Monday, 24 December 2018

Maltese Bagpiper playing Iz-Zaqq

The Maltese Bagpipe, known as iż-żaqq, is traditionally associated with Christmas time when pipers often accompanied by a tambourine player, roamed the streets playing pastoral melodies. 

The  żaqq is a rare instrument of its kind. The bag with fur on the outside includes all four legs and tail. The double pipe chanter (saqqafa) is inserted into the neck of the animal skin and terminates in a bull horn. The bag is usually made of goa skin or that of a prematurely aborted calf. Previously  dogskin was also used and occasionally even a large cat.

This large clay figure was originally made for a Christmas crib and traditionally the bagpiper is seen playing to the Child Jesus. Though several of these bagpiper figures were made over the years, not many are found holding a Maltese zaqq. This late 19th century figure in biblical clothing is in motion holding a Maltese version of the bagpipe held beneath the right arm, with all four legs pointing upwards. He is  blowing into the blowpipe (l-imserka) which was usually made of Arundo donax (qasab) as also was the chanter. Fingerholes,  which are not visible here, were 5 on the left and 1 on the right. The horn bell has unfortunately broken off.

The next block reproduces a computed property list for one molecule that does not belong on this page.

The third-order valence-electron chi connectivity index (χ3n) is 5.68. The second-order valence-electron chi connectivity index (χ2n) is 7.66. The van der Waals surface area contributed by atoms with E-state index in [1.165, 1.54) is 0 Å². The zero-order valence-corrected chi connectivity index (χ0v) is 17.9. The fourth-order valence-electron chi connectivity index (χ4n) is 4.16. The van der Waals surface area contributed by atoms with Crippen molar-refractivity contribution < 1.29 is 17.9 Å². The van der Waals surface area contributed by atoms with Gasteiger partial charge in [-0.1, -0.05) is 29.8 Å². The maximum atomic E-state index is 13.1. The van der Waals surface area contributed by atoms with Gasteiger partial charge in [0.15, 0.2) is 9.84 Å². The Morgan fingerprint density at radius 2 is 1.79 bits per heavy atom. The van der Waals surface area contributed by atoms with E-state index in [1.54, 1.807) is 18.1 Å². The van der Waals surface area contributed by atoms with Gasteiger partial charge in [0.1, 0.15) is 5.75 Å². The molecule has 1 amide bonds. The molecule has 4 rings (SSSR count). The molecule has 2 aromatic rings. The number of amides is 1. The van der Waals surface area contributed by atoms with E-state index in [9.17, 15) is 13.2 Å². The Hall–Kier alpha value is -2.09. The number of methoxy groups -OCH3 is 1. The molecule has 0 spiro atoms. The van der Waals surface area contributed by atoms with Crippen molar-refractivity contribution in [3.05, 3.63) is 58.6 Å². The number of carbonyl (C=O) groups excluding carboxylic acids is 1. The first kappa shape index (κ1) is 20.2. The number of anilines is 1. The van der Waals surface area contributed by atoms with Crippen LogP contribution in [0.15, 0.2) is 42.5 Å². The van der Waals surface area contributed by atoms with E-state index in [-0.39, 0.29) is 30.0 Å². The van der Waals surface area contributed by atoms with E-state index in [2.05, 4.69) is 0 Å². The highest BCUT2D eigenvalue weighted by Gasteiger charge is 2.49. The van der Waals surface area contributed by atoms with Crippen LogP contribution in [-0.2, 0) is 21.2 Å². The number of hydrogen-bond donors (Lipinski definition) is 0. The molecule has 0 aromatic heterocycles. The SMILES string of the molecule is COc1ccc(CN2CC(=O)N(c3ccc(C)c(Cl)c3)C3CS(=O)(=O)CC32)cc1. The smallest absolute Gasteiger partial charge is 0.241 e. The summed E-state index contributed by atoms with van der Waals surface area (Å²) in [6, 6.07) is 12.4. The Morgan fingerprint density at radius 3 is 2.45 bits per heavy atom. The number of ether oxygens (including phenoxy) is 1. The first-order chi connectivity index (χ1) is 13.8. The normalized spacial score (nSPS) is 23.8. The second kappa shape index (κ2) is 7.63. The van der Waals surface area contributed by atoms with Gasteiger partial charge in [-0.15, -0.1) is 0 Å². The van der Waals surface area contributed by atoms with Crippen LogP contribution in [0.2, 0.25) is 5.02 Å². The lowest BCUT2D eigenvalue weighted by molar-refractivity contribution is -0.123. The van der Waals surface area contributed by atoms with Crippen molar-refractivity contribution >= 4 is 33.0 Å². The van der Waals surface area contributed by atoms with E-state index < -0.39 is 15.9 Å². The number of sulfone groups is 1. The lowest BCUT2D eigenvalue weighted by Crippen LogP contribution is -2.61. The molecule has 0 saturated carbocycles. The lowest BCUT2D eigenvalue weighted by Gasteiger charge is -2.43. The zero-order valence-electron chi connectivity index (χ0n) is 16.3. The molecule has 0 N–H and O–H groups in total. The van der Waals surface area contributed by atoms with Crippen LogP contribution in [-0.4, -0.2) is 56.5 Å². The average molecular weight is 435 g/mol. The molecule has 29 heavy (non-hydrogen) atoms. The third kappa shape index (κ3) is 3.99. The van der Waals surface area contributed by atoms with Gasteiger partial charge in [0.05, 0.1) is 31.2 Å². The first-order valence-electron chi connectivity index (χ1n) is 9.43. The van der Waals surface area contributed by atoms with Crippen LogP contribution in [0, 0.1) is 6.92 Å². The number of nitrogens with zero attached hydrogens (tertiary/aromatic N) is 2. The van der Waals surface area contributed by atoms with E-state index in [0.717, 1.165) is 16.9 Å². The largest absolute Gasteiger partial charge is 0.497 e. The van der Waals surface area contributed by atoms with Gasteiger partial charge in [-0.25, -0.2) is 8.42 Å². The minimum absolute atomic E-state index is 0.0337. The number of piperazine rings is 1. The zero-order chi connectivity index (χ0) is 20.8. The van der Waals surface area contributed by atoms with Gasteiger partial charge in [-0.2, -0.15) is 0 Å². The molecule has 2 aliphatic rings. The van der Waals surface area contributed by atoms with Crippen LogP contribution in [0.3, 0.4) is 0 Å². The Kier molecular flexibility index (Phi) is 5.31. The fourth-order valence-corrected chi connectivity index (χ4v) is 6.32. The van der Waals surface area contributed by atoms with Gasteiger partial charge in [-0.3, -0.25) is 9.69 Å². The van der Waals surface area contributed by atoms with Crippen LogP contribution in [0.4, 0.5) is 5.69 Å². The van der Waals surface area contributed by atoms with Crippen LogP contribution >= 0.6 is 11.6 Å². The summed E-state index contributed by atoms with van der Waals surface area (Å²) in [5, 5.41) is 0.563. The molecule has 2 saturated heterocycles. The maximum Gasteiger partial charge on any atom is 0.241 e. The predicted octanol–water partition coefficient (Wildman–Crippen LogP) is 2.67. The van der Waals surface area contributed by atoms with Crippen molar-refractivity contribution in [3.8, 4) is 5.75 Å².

Clay Figure – 26.5cm high 11 cm wide
on a square wooden base 

Tuesday, 9 October 2018


Giacomo Puccini's opera TOSCA was based on a French melodramatic play La Tosca by Victorien SARDOU (1887). Puccini's libretto was by Luigi Illica and Giuseppe Giacosa. The opera was premiered in the Teatro Costanzi (later Teatro Reale dell' Opera) in Rome in 1900. Only three years later it was first performed in Malta, in March 1903.

That same year a Maltese version of Sardou's work by Guglielmo ARENA was published by Ganni Muscat (48 Strada Mercanti, Valletta) and was dedicated to the Theatre Impresario, Michel Ang Borg. This made the story of Tosca available to the general Maltese public that could not read Italian or French. The stories of operatic works were therefore filtering down to those who would not normally be financially able to attend the theatre. Some of these, such as Lucia di Lammermoor and Pia de Tolomei were then also created in sung folk versions, in what is known as ghana tal-fatt.

Tuesday, 25 September 2018

Square footed drum

20cm x 20cm and 18cm high.

This month is 100 years from the birth of NELSON MANDELA, South African anti-apartheid activist (1918-2013). For this reason I thought I would post this instrument which is so much connected with him.

Made in Accompong Town in West Jamaica, this square drum celebrates Mandela's freedom in February 1990 after 27 years of imprisonment. In 1994 Mandela became the first black South African to be democratically elected President. 
'GUMBA MANDELA IS FREE AGAIN' is incised into one of its sides, and his ideals of 'LOVE AND UNITY' on another.  The name 'George Hoggins' pricked into the wooden frame is presumably the maker of this instrument. 

Tuesday, 4 September 2018


gourd shaker
A hand-carved gourd shaker with seeds still inside. Lots of time and patience must have gone into this beautiful carving with such an intricate ink-stained design. A true labour of love. The incised Greek writing on it reads:
ERGON  (the work of)
PANAGIA (Island of Thasos)